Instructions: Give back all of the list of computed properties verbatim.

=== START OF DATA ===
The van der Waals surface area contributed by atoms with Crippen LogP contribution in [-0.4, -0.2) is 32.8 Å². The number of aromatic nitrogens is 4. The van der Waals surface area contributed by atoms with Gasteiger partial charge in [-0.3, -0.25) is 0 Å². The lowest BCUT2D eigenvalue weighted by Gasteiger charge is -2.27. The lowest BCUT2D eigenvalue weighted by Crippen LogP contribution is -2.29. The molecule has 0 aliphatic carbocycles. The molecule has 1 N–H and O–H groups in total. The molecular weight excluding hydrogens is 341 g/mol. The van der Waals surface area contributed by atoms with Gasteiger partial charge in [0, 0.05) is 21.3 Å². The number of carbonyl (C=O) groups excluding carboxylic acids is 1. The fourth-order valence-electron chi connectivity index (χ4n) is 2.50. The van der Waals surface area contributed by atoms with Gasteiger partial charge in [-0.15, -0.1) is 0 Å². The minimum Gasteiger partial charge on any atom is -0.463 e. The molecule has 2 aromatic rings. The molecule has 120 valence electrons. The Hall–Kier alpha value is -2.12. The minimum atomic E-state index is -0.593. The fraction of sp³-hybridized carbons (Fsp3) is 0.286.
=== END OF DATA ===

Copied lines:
The van der Waals surface area contributed by atoms with Crippen LogP contribution in [-0.4, -0.2) is 32.8 Å². The number of aromatic nitrogens is 4. The van der Waals surface area contributed by atoms with Gasteiger partial charge in [-0.3, -0.25) is 0 Å². The lowest BCUT2D eigenvalue weighted by Gasteiger charge is -2.27. The lowest BCUT2D eigenvalue weighted by Crippen LogP contribution is -2.29. The molecule has 0 aliphatic carbocycles. The molecule has 1 N–H and O–H groups in total. The molecular weight excluding hydrogens is 341 g/mol. The van der Waals surface area contributed by atoms with Gasteiger partial charge in [0, 0.05) is 21.3 Å². The number of carbonyl (C=O) groups excluding carboxylic acids is 1. The fourth-order valence-electron chi connectivity index (χ4n) is 2.50. The van der Waals surface area contributed by atoms with Gasteiger partial charge in [-0.15, -0.1) is 0 Å². The minimum Gasteiger partial charge on any atom is -0.463 e. The molecule has 2 aromatic rings. The molecule has 120 valence electrons. The Hall–Kier alpha value is -2.12. The minimum atomic E-state index is -0.593. The fraction of sp³-hybridized carbons (Fsp3) is 0.286.